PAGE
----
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Publication numberUS3145071 A
Publication typeGrant
Publication dateAug 18, 1964
Filing dateSep 11, 1961
Priority dateSep 11, 1961
Publication numberUS 3145071 A, US 3145071A, US-A-3145071, US3145071 A, US3145071A
InventorsVance Arthur W
Original AssigneeTeledyne Inc
Export CitationBiBTeX, EndNote, RefMan
External Links: USPTO, USPTO Assignment, Espacenet
High speed thermal contact printer
US 3145071 A
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Description  (OCR text may contain errors)

Aug. 18, 1964 A. w. VANCE HIGH SPEED. THERMAL CONTACT PRINTER 2 Sheets-Sheetl Filed Sept. 11, 1961 PRINTING HEAD TAPE TRANSPORT Paper Movement Paper Movement Fig. 2.

Arthur W. Vance,

INVENTOR.

A TTOR/VE Y.

g- 13, 1964 A. w. VANCE 3,145,071

HIGH SPEED THERMAL CONTACT PRINTER Filed Sept. 11, 1961 2 Sheets-Sheet 2 Arthur W. Vance,

INVENTOR.

ATTORNEY United States Patent 3 145 071 HIGH SPEED THERiWA'i. CONTACT PRINTER Arthur W. Vance, Palos Verdes Estates, Califi, assign or, by mesne assignments, to Teledyne, Inc., a corporation of Delaware Filed Sept. 11, 1961, Ser. No. 137,077 I 6 Claims. (Ci. 346-76) This invention relates to printing devices and more particularly to a high speed thermal contact printing element.

Printing devices, particularly when designed for use with modern high speed electronic data transmission and storage devices, present a relatively diflicult problem in that they must operate at speeds far in excess of those available with prior art devices, and in that they must provide reliability of a high order. Many printing elements have been adapted for such use operating on many different principles. A printing technique having many useful features has been used for some time for the reproduction of documents and other records. This technique is based upon the use of a heat sensitive paper which responds by local darkening to the presence of a heat source. Reproduction devices utilizing such sensitive paper have been developed and have been in commercial use for'some time. However, the speed of response of such devices has been relatively low and existing devices achieve relatively low reproduction rates.

The reason for the relatively low reproduction rates has been that in prior art devices, heat is applied to the heat sensitive paper by a radiation technique, which is an inherently slowmethod of heat transfer. Thus it has not been possible heretofore to produce a practical high speed printing device using commercially available heat sensitive paper.

It is therefore an object of the present invention to provide a thermal printing element which is responsive to relatively large changes in temperature at an extremely rapid rate.

It is a further object of this invention to provide a high speed printing device which transfers heat to commercially available heat sensitive paper by heat conduction.

It is a still further object of this invention to provide a reliable inexpensive printing device, which is used in conjunction with electronic data transmission and storage systems.

Briefly described, the present invention comprises a novel high speed printing element which is maintained in contact with heat sensitive paper and which can be actuated by a punched paper tape or other device containing stored information.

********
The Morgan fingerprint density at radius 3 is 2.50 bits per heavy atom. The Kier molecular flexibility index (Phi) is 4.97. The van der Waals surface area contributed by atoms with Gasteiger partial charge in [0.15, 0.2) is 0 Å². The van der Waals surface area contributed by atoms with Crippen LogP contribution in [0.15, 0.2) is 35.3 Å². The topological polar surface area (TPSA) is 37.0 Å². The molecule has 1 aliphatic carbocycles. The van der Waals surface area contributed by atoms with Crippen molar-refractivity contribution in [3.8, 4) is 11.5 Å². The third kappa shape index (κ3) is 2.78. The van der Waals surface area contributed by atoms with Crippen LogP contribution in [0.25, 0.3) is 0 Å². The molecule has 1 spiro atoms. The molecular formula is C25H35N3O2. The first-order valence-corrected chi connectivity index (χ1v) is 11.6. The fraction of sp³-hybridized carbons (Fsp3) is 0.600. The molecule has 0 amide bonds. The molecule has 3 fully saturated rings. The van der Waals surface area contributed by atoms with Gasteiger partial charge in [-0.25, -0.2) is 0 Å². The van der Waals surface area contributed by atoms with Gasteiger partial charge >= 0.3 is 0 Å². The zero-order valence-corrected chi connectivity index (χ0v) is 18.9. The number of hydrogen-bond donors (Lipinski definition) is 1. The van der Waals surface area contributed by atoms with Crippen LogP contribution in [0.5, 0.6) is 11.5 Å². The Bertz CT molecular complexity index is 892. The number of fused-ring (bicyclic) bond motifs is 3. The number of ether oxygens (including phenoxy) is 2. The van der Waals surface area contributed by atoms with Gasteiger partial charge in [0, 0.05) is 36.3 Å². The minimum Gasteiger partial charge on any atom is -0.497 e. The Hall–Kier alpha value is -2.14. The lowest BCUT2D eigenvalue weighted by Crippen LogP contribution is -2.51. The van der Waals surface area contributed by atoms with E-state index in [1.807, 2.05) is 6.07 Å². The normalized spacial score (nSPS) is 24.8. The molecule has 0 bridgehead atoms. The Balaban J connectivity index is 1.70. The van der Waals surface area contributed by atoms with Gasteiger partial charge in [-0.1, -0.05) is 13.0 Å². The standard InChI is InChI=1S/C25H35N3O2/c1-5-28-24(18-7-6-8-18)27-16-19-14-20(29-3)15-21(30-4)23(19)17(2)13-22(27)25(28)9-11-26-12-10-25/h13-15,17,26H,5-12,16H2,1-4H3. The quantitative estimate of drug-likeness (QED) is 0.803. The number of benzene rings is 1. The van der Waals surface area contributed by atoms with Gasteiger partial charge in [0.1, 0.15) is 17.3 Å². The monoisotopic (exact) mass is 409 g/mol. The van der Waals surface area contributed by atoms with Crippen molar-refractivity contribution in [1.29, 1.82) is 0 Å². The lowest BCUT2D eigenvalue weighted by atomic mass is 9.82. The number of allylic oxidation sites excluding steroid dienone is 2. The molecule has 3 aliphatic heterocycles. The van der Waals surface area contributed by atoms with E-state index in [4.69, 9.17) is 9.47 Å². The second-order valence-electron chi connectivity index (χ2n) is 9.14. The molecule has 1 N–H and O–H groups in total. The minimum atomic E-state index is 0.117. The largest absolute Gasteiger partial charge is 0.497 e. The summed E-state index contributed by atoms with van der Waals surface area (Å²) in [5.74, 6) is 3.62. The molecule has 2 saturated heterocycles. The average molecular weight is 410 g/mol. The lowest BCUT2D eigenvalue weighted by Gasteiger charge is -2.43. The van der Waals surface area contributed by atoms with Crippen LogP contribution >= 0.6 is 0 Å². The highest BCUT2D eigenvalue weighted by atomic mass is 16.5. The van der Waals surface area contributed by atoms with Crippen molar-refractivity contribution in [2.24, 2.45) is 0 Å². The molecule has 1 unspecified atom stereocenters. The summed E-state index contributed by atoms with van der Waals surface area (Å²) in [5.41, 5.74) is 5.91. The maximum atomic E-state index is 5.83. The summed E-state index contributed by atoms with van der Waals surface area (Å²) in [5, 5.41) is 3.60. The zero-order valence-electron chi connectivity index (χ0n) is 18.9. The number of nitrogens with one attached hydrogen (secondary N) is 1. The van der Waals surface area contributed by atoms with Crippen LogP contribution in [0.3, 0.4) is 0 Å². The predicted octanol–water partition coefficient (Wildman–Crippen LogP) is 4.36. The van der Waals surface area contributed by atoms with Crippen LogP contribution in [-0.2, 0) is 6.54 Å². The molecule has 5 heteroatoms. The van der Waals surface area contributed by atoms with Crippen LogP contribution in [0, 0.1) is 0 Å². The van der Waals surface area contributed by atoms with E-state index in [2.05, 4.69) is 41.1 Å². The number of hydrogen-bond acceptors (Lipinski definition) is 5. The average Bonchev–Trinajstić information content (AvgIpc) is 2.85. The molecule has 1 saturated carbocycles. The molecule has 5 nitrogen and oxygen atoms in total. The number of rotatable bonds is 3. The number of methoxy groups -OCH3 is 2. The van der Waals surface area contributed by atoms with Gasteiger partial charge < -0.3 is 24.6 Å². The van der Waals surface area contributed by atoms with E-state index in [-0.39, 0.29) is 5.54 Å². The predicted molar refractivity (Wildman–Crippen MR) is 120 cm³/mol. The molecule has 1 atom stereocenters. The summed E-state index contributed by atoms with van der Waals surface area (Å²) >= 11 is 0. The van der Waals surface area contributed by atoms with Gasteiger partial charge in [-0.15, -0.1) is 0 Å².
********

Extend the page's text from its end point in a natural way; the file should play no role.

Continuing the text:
Further and additional objects and advantages of the present invention may be understood by reference to the following specification and drawings in which:

FIG. 1 shows a schematic diagram of a device embodying the present invention.

FIG. 2 shows a portion of the heat sensitive paper tape forming a part of the present invention;

\ FIG. 3 is a perspective view of an embodiment of a heating element constructed according to the principles of the present invention.

FIG. 4 is an electrical schematic diagram of the present invention using the heating element of FIG. 3.

7 FIG. 5 is a perspective View of a second embodiment of a heating element.

' FIG. 6 is an electrical schematic diagram of the present invention using the heating element of FIG. 5.

A complete understanding of the heating element forming a part of the present invention requires the consideration of some basic physical laws. It should first be understood that the printing element will mark the sensitized .paper by a heat transfer which will be almost exclusively heat conduction. When heat conduction is con! sidered, the dynamic heat response characteristic of a material is best described by its diffusivity constant, which is equal to the ratio of the thermal conductivity of the material to the heat capacity per unit volume of the material. As an example, the diffusivity of silver is known to be approximately 1.7 cm. /sec.

The printing element described in connection with the present invention uses very short heat conducting elements of extremely small cross section between relatively massive heat sinks. This structure achieves rapid cooling and also limits the application of high temperatures to those areas where marking of the sensitized paper is desired. In addition, the conducting elements must have suitable high diffusivity, if the extremely rapid heating and cooling of the conducting elements is to be achieved. In operation, it is also necessary to supply power densities to the conductors of a magnitude not previously considered in thermal marking devices. For example, if an element of silver must be heated and cooled by 200 C. in a time of the order of one millisecond, approximately 33.4 watts must be supplied to the conductor, assuming that the conductor is a wire of length approximately 8.0 10 cm. and of cross section approximately 4.0 10 cm.

In order to provide such power to the conductor, approximately 640 amperes must be supplied thereto. It may be desirable to supply current to the conducting elements in pulses of relatively short duration. Such operation has the further advantage that the time during which the conducting elements must remain at high temperature is reduced and hence conduction losses for the conducting elements are correspondingly reduced. It has been found experimentally that power and current densities may be used which are one or two orders of magnitude greater than those given above.